wheels." With those two words well easily dismiss a cars
potential for a feature in the magazine. Perhaps its not just the look thats
wrong--could be right wheels, wrong fit. Tires hangin outside the fenders. Too much
room between the rubber and the sheetmetal. Tread so wide you cant steer. Meats that
are just plain too dinky. Ugly, ugly, wrong, ugly.
Dont let this happen to you. The wheel-and-tire combo is one of the biggest styling
statements you can make with your car, but blundering on the fitment can wreck any combo.
Its an expensive mistake, too, since few companies will take back wheels or tires
once theyve been mounted. Tough as it seems, you have to pick the right rubber the
first time. Our best advice on that score is to borrow some wheels from a friend and try
before you buy. Even if the loaner rollers arent the right fit, you can use the
photo captions in this story to help determine the perfect
Heres another plus: We found out that Weld Wheels has put a lot of effort into
finding the perfect wheel sizes and backspacing to fit the biggest tires possible for a
number of applications. The company test-fit real-world musclecars with rims from 15 to 20
inches in diameter with varying tires and supplied us with a sampling of the information
for the cars most likely to be owned by Car Craft readers. We decided to print Welds
findings for rims up to 18 inches in diameter. Anything bigger is pretty extreme for a
street machine. Before we get into Welds specific recommendations, there are a few
caveats. First, the backspacing information will not be accurate if youve either
narrowed or widened your rearend, or if youve altered the brake system in a way that
will affect the vehicles track width. Some aftermarket disc-brake hats are thicker
than stock by as much as half an inch; also, swaps that involve different-than-stock
spindles or control arms may move the wheel-mounting flange inboard or outboard from the
Weld tested each fitment for clearance at full jounce and rebound, so the tire/wheel
combos mentioned will fit lowered cars as long as the location of the factory bumpstops
has not been altered. You may run into clearance problems if your steering stops have been
altered from original. Also, the older and sloppier your suspension, the more likely
youll run into tire-contact problems thanks to excessive body roll.
Next, we noted that Weld seemed to be going for the widest possible tires; in our opinion,
its sometimes better to fill the wheelwells with taller tires at the cost of
slightly skinnier tread width.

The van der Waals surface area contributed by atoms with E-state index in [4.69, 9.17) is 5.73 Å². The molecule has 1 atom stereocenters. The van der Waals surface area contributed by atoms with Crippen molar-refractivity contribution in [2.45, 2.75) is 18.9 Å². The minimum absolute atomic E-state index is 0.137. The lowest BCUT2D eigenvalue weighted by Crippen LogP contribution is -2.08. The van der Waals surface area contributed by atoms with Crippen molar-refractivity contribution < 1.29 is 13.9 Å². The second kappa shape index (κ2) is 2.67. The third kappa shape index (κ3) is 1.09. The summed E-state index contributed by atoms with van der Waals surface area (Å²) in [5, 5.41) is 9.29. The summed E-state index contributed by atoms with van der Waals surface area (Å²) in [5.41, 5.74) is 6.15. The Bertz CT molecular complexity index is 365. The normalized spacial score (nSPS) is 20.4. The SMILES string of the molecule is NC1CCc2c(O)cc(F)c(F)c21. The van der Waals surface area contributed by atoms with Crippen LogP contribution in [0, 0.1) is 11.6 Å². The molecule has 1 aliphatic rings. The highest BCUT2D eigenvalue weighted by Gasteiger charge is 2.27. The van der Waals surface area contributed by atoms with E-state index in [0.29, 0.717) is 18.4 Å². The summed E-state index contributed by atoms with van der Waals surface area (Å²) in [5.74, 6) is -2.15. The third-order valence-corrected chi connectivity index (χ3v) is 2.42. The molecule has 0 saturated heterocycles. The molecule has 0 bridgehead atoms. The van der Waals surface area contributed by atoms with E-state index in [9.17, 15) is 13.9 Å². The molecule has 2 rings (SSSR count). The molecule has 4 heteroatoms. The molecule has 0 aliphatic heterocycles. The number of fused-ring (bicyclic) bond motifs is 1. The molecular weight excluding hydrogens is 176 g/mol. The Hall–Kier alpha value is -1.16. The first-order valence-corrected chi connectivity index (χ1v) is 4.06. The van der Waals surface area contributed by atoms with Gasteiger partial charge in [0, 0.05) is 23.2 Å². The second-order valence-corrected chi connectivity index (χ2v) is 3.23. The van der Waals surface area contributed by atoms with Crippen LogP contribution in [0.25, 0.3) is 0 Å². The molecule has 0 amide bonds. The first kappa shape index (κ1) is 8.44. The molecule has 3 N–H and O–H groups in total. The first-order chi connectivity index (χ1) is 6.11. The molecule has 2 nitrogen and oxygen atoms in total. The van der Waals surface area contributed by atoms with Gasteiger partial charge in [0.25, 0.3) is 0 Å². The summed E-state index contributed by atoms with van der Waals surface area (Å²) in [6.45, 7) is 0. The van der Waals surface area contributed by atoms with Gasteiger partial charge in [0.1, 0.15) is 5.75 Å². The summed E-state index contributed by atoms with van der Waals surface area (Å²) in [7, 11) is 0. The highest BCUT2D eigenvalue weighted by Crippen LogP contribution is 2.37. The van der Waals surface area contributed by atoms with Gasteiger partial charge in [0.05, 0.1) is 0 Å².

Finally, know that Weld did all the fit-checking with its own wheels. Welds specs
should work with wheels of any brand, but its possible that different manufacturers
either measure or manufacture wheels just differently enough that there could be trouble.
Test-fits were done with both BFG G-Force T/AKD tires and Bridgestone Pole Positions; Weld
reports that, size for size, the BFGs tend to run a tad larger than the Bridgestones. So,
once again, trying it out is your best bet--but this list gives you a very solid place to
1967-1969 Camaros and Firebirds
15x8 with 4-1/2-inch backspacing front and rear. With some tires the rear shocks will have
to be mounted inboard; if you do that, some combinations of 9-inch rear wheels will work
with 5-1/2-inch backspacing.
16-inch: 16x8 with 4-1/2-inch backspacing front and rear. The rear
shocks will have to be relocated inboard. Use tires with an aspect ratio of 50 or less
with section widths of 245 to 255.
17-inch: 17x9 with 5-1/2-inch backspacing front and rear. There
may be lower-control-arm contact with some steering gears. Use tires with an aspect ratio
of 40 or less and section widths of 245 to 255.
18-inch: 18x9 with 5-1/2-inch backspacing front and rear. Use
tires with an aspect ratio of 35 or less with section widths of 245 to 255 in front and
275 in the rear.
1970-1981 Camaros and Firebirds
15x8 with 4-1/2-inch back-spacing up front. Camaros use 15x9 with 5-inch backspacing in
the rear; Firebirds can use 15x10 with 51/8-inch backspacing in the rear. Use tires with
an aspect ratio of 55 or less with widths of 255 front, 285 rear. Youll need to
remove the outer rear seatbelt anchor/retractor and flatten the bulge in the rear
wheelwell with a hammer.
16-inch: Same as for the 15-inch recommendations but with a tire
aspect ratio of 50 or less. There may be lower-control-arm contact with some steering
17-inch: 17x91/2 with 6-inch back-spacing up front; youll